“The University of Hawai’i system understands that for far too many students, college takes too long, costs too much and graduates too few,” Jones said. “President Lassner and his team have charged forward to address these challenges head on, choosing to lead, not to follow.”

Jones went on to say, “The 15 to Finish and STAR initiatives are a powerful combination, providing students not only with the information, but also the structure necessary to graduate on time. We are grateful for the leadership Hawaii has shown and look forward to the work we will continue to do together.”

“This honor really recognizes the work of many people across UH for over 15 years,” said Lassner. “It has taken persistent vision and focus by administrators, IT specialists, advisors, faculty and students to put us in this national leadership position. Every day we are advancing our homegrown Graduation Pathway System, STAR, in new ways to help more UH students across our statewide system complete college in a timely manner, also saving money for them and their families.”

Thurgood Marshall College Fund and Complete College America Announce New Partnership to Boost Graduation Rates in Nation’s HBCUs

The Thurgood Marshall College Fund (TMCF) and Complete College America (CCA) announced today the formation of a new partnership that will focus efforts on boosting graduation rates throughout the nation’s black colleges, including Historically Black Colleges and Universities (HBCUs) and Predominately Black Institutions (PBIs). The announcement was made as part of CCA’s 2016 Annual Convening of the Alliance in San Francisco, an event that brought together close to 600 higher education leaders and advocates from around the country. TMCF President & CEO Johnny C. Taylor, Jr. served as the closing keynote speaker for the event.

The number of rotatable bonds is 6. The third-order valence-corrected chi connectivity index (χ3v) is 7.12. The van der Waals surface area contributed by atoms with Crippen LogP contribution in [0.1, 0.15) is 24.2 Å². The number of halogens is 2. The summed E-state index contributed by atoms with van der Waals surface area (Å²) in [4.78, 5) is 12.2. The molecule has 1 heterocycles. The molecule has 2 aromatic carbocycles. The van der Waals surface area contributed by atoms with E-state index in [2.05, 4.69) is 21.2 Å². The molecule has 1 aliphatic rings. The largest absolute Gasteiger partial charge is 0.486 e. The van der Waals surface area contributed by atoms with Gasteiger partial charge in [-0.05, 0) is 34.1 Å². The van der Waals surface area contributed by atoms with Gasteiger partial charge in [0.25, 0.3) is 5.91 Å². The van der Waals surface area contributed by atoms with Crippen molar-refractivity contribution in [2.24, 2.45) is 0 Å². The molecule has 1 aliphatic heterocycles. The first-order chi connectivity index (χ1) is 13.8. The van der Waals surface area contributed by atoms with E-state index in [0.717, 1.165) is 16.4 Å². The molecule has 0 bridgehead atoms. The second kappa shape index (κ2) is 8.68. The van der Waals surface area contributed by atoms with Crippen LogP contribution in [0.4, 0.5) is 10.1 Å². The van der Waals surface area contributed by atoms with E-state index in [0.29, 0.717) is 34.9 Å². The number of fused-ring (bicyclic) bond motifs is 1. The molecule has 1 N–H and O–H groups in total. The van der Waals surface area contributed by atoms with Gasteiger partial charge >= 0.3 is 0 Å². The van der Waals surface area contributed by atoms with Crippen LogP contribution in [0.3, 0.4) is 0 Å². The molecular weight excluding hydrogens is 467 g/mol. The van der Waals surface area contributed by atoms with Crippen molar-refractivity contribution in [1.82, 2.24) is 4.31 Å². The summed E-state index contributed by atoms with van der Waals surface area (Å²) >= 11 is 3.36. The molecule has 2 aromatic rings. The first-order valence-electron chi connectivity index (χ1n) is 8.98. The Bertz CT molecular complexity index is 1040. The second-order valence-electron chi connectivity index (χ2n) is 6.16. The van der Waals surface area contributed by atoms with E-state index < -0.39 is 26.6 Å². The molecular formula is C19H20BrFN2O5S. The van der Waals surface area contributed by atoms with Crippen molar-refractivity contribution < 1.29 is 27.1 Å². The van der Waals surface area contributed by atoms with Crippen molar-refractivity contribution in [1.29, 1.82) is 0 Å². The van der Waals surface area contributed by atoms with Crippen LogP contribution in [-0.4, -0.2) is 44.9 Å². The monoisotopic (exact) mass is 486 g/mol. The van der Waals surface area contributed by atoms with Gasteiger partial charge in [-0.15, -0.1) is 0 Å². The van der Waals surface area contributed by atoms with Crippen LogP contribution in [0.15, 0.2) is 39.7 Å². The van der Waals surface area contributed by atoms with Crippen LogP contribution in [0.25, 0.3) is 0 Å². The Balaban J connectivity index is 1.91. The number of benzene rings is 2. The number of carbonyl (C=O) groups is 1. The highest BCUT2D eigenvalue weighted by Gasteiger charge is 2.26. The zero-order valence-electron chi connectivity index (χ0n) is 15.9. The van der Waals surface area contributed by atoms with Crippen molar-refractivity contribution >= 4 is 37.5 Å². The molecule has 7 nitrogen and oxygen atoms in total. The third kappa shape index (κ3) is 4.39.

TMCF will join CCA as the 41st member of the organization’s Alliance – a network of states and institutional consortia that have committed to completion goals and implementation at scale of the organization’s Game Changers strategies. TMCF’s membership, which greatly enhances CCA’s ongoing efforts to close achievement gaps, is the first of its kind – representing a national consortium of nearly 50 publicly-supported black colleges that will now have access to the full breadth of CCA’s resources and technical assistance efforts.

“HBCUs have long been our nation’s greatest champions for ensuring access to college, especially for African American students,” said Complete College America President Stan Jones. “Today’s announcement demonstrates the seriousness of their commitment not only to access, but to student success and completion. We applaud the Thurgood Marshall College Fund – and the colleges they represent – and look forward to working together to dramatically boost college completion rates and close achievement gaps.”

“I am extremely proud of this partnership and TMCF’s inclusion because it is solution driven. It’s no secret that black college graduation rates could be higher. TMCF is committed to be apart of the solution to educate, empower and encourage students on our campuses to stay the course, finish the race and graduate,” said Johnny C. Taylor Jr. “The strategic alliance with CCA is timely and I have no doubt will lead to positive outcomes for our students and member-schools. This is a new day for black colleges.”

The first joint project for TMCF and CCA will be the collection of completion data using CCA’s Common College Completion Metrics. The initial collection – which will explore graduation rates, credit accumulation, time to degree, and remediation rates, among other data – will provide baseline information to advance the organizations’ shared mission to close achievement gaps.